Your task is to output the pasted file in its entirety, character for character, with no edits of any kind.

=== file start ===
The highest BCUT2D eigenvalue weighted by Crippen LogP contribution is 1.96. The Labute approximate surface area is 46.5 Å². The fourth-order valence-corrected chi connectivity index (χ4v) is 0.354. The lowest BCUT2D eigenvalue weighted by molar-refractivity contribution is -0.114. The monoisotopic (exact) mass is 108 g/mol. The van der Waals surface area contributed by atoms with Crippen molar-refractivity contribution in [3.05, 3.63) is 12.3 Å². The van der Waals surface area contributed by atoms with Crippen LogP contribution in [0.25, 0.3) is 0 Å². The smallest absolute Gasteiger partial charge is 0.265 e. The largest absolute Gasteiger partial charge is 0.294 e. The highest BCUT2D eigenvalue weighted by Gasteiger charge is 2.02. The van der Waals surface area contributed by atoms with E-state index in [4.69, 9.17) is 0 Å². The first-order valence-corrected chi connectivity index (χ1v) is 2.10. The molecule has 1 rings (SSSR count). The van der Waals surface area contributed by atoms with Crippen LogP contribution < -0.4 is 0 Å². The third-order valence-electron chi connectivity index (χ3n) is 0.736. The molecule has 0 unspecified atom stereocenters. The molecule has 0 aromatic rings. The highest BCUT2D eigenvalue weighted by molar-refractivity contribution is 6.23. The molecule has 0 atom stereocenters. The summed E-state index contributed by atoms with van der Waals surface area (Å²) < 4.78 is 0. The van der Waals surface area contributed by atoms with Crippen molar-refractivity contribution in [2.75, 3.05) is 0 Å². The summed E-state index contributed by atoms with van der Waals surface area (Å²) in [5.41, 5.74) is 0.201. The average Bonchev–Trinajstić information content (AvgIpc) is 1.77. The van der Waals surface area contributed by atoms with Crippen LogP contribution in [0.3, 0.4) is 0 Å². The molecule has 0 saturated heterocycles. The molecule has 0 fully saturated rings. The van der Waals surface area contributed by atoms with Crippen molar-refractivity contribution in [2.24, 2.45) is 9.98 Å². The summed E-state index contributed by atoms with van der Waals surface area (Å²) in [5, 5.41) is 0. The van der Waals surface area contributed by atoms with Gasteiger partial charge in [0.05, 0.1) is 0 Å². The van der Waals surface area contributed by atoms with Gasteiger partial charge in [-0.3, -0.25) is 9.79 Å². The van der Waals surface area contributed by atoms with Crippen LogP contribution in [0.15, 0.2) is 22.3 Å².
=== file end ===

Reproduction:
The highest BCUT2D eigenvalue weighted by Crippen LogP contribution is 1.96. The Labute approximate surface area is 46.5 Å². The fourth-order valence-corrected chi connectivity index (χ4v) is 0.354. The lowest BCUT2D eigenvalue weighted by molar-refractivity contribution is -0.114. The monoisotopic (exact) mass is 108 g/mol. The van der Waals surface area contributed by atoms with Crippen molar-refractivity contribution in [3.05, 3.63) is 12.3 Å². The van der Waals surface area contributed by atoms with Crippen LogP contribution in [0.25, 0.3) is 0 Å². The smallest absolute Gasteiger partial charge is 0.265 e. The largest absolute Gasteiger partial charge is 0.294 e. The highest BCUT2D eigenvalue weighted by Gasteiger charge is 2.02. The van der Waals surface area contributed by atoms with E-state index in [4.69, 9.17) is 0 Å². The first-order valence-corrected chi connectivity index (χ1v) is 2.10. The molecule has 1 rings (SSSR count). The van der Waals surface area contributed by atoms with Crippen LogP contribution < -0.4 is 0 Å². The third-order valence-electron chi connectivity index (χ3n) is 0.736. The molecule has 0 unspecified atom stereocenters. The molecule has 0 aromatic rings. The highest BCUT2D eigenvalue weighted by molar-refractivity contribution is 6.23. The molecule has 0 atom stereocenters. The summed E-state index contributed by atoms with van der Waals surface area (Å²) < 4.78 is 0. The van der Waals surface area contributed by atoms with Crippen molar-refractivity contribution in [2.75, 3.05) is 0 Å². The summed E-state index contributed by atoms with van der Waals surface area (Å²) in [5.41, 5.74) is 0.201. The average Bonchev–Trinajstić information content (AvgIpc) is 1.77. The van der Waals surface area contributed by atoms with Crippen LogP contribution in [0.3, 0.4) is 0 Å². The molecule has 0 saturated heterocycles. The molecule has 0 fully saturated rings. The van der Waals surface area contributed by atoms with Crippen molar-refractivity contribution in [2.24, 2.45) is 9.98 Å². The summed E-state index contributed by atoms with van der Waals surface area (Å²) in [5, 5.41) is 0. The van der Waals surface area contributed by atoms with Gasteiger partial charge in [0.05, 0.1) is 0 Å². The van der Waals surface area contributed by atoms with Gasteiger partial charge in [-0.3, -0.25) is 9.79 Å². The van der Waals surface area contributed by atoms with Crippen LogP contribution in [0.15, 0.2) is 22.3 Å².